HIV can only be transmitted through certain fluids: blood, semen, rectal fluid, vaginal fluid or breast milk gets into the body of another person. HIV is most commonly passed through sex. sharing needles. or other drug use equipment.
HIV pre-exposure prophylaxis (PrEP) is a highly effective HIV prevention strategy that involves an HIV-negative person taking HIV medications on an ongoing basis to reduce the risk of HIV infection. When PrEP is taken as prescribed, HIV transmission is very rare.
There is the Hamilton PREP Clinic where you can receive assistance in getting PrEP. PrEP does not protect against other STIs, so it is recommended to be used with a condom.
PrEP using TDF + FTC
A large body of evidence shows that daily PrEP (using TDF + FTC) is highly effective at reducing the risk of HIV acquisition when used consistently and as prescribed. Daily PrEP was initially proven effective on the basis of evidence from randomized controlled trials (RCTs) conducted in gbMSM, in transgender women, and in heterosexual men and women. In addition, limited evidence from one RCT found that daily PrEP (with TDF alone), is effective at reducing the risk of HIV transmission among people who inject drugs when it is used consistently and correctly.
PrEP using TAF + FTC
Data on the effectiveness and safety of TAF + FTC as PrEP come from only one randomized controlled trial (RCT) with gbMSM and a small number of transgender women. Participants were randomly assigned to take either daily TAF + FTC or daily TDF + FTC. This trial found the newer version of PrEP (TAF + FTC) to be “non-inferior” to the original (TDF + FTC) – meaning it works just as well, in the population studied (gbMSM and transgender women). The efficacy and safety of the TAF + FTC PrEP formulation has not been studied for preventing HIV among people who have vaginal (or frontal) sex or among people who use drugs.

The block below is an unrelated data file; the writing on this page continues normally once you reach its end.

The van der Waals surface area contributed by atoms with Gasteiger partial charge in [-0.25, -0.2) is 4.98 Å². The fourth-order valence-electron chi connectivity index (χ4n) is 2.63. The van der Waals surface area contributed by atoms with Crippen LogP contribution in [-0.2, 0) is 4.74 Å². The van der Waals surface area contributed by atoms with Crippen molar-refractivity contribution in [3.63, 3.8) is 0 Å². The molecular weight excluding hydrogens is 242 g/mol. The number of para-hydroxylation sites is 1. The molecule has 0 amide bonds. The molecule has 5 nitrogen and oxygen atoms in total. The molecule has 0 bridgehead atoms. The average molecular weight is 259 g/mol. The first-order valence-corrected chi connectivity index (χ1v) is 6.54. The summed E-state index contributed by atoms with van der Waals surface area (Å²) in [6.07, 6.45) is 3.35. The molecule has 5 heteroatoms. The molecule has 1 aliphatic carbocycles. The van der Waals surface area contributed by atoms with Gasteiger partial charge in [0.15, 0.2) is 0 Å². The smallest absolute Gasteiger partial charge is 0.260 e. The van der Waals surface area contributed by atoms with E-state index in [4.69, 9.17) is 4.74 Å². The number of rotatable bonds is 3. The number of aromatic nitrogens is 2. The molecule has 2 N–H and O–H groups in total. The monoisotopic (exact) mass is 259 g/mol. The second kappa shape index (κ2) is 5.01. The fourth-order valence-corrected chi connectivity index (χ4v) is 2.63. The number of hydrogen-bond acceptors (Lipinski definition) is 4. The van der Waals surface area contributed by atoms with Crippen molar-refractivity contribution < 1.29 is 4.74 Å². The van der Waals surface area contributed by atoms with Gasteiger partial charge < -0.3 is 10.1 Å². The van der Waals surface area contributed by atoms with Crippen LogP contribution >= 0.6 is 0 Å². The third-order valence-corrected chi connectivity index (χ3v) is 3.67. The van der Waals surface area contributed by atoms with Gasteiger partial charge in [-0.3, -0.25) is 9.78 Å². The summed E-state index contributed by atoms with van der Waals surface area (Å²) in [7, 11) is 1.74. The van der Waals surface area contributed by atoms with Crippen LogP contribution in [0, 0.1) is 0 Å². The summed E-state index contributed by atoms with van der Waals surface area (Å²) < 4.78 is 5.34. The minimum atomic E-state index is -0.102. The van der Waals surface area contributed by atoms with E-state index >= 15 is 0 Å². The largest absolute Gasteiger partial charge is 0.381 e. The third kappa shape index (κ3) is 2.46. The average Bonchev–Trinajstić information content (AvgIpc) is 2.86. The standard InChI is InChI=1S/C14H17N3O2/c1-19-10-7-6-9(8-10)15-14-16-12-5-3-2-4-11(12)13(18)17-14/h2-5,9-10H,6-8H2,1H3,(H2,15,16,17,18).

On-demand (or intermittent) PrEP means taking pills only on days before and after having sex. It is sometimes referred to as 2-1-1 dosing. The Canadian PrEP guideline states that on-demand PrEP can be considered as an alternative form of PrEP for gbMSM only. This could be a good option for men who know in advance when they will have sex. There is no evidence to support the use of on-demand PrEP by other populations.
This involves taking:
Post-exposure prophylaxis (PEP) is an effective strategy for HIV prevention that involves an HIV-negative person taking HIV medications within 72 hours of potential exposure to reduce the risk of HIV infection. PEP is commonly accessed through an emergency room visit. If you think you need PEP go to a hospital or emergency room straight away.
When taken as prescribed for 28 days, PEP is very effective at preventing HIV infection.
Observational research suggests that PEP can reduce the risk of getting HIV by more than 80%, which means some people in the studies acquired HIV despite taking PEP. Although some of these people reported high adherence to PEP and no further exposures to HIV, many HIV transmissions among people taking PEP occurred due to low adherence (not taking PEP every day for 28 days) and/or ongoing exposures to HIV. Effectiveness is likely much higher than 80% if PEP is used consistently and as prescribed.
This would include:
U=U means that people with HIV who achieve and maintain an undetectable viral load (the amount of HIV in the blood) by taking antiretroviral therapy (ART) daily as prescribed cannot sexually transmit the virus to others.